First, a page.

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Eagle Computers

Market Analysis Summary

Eagle Computers will focus on markets on the West side of Hawaii, including consumers, small businesses and home offices (less than 10 employees), and tourists (mainly with the Computer Rental Stations).

Market research shows that customers on the West side of Hawaii County go to Kailua-Kona for their technological needs. Because of this, if a computer store is located in Kailua-Kona, the prime market is a 20-mile radius, within the North Kona and South Kona districts. Also, Kailua-Kona is the main center for tourism on the Big Island of Hawaii. Eagle Computers will be located in Kailua-Kona. The following demographics were gathered from the official Hawaii County website, the official Hawaii government website and the Kona-Kohala Chamber of Commerce:

  • In 2000, the total resident population of Hawaii County was 148,677 and 25% of the population was located in the districts of North Kona and South Kona. In 2002, that residential population was estimated to be 154,794, which was an increase of 4.1%, or 2.05% per year. Based on those figures, in 2003 is estimated at 157,967.
  • In 2000, there were 52,985 households in Hawaii, with an average of 2.75 people per household. Based on a population growth rate of 2.05% per year, there is estimated to be 56,243 households in in 2003.
  • In 2000, 52.4% of Hawaii households had computers and 43% had Internet access.
  • In 1999, there were 3,548 businesses in Hawaii. Of those businesses, 77% of them were small (less than 10 employees). Based on the population growth rate of 2.05% per year, there are estimated to be 2,956 small businesses in Hawaii County in 2003.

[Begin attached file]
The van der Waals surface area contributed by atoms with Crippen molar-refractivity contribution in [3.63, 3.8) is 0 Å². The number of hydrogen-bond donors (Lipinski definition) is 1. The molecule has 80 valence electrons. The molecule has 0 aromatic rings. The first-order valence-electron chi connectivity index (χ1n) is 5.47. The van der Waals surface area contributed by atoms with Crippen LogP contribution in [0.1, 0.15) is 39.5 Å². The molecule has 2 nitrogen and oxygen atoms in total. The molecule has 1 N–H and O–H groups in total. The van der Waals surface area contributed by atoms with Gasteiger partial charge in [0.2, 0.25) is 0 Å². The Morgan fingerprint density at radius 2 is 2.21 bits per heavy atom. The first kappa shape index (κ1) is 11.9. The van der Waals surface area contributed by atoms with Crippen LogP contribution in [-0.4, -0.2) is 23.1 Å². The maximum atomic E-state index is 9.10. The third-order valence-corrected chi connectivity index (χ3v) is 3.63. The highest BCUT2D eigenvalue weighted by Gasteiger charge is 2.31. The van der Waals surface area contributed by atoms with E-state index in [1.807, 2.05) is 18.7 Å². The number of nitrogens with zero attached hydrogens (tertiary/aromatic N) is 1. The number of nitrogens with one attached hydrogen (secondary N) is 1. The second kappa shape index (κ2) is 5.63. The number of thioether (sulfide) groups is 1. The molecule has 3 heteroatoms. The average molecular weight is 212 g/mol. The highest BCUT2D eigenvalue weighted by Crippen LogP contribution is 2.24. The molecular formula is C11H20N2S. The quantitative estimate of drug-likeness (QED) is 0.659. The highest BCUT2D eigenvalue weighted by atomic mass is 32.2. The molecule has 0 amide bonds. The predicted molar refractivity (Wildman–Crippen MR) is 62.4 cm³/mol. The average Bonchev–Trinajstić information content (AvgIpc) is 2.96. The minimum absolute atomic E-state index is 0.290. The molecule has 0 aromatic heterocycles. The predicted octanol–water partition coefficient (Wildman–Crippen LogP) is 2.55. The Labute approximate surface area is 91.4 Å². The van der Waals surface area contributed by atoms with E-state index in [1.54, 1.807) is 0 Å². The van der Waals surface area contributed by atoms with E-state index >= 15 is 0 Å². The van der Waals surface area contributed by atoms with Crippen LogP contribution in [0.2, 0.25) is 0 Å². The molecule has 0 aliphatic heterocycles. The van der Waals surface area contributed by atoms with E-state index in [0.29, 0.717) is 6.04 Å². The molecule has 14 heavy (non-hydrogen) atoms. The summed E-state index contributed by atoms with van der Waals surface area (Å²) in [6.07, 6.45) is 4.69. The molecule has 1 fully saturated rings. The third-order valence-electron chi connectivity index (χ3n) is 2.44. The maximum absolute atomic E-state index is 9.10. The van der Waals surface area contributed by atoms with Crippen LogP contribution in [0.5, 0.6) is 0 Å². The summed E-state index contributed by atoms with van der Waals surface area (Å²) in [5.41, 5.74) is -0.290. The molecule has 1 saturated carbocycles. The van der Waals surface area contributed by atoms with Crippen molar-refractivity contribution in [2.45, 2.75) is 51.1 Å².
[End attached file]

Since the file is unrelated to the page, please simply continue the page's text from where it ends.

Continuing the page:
• There were 1,243,313 visitors to Hawaii in 2002. Of those visitors, 1,033,615 of them visited Kona and stayed in Kona an average of 6.21 days. The average tourist’s age is 43 years old. In 2003, visitor arrivals to the State of Hawaii are expected to increase .2% from 2002, for an estimated 1,035,682 visitors to Kona. Also, that growth rate for visitor arrivals is expected to increase dramatically another 6.3% in 2004.

These demographics illustrate a favorable climate for the success of Eagle Computers. Also, in 2001, a new transpacific cable linking Australia to the U.S. mainland via Hawaii provided increased bandwidth to the islands, which has increased the availability of high-speed Internet access to Hawaii computer users.

4.1 Market Segmentation

Our market segmentation focuses on residents, small businesses, and tourists to the Big Island of Hawaii. However, the tourist market segment has very different needs, so the income potential is vastly different than the other two market segments. The income potential analysis is as follows:

Though the numbers in our market segmentation scheme show that the tourist segment makes up the largest portion of potential customers, they do not actually represent the largest income potential. The average tourist is in Kona for about a week and will not be in the market to purchase a computer or have one repaired. However, many tourists want to be able to access the Internet and check their e-mail. We will satisfy this need with our Computer Rental Stations. Tourists will be able to rent time at a Computer Rental Station to browse the Internet, check e-mail, and download their digital photos from their camera memory cards onto discs. The fees we will charge to rent the Stations will be modest, but since there will be no actual product leaving the store for this service, the rental fees are straight profit. We expect these Rental Stations to generate approximately 10% of the business’ profit, so the income from the tourist market segment is actually 10%.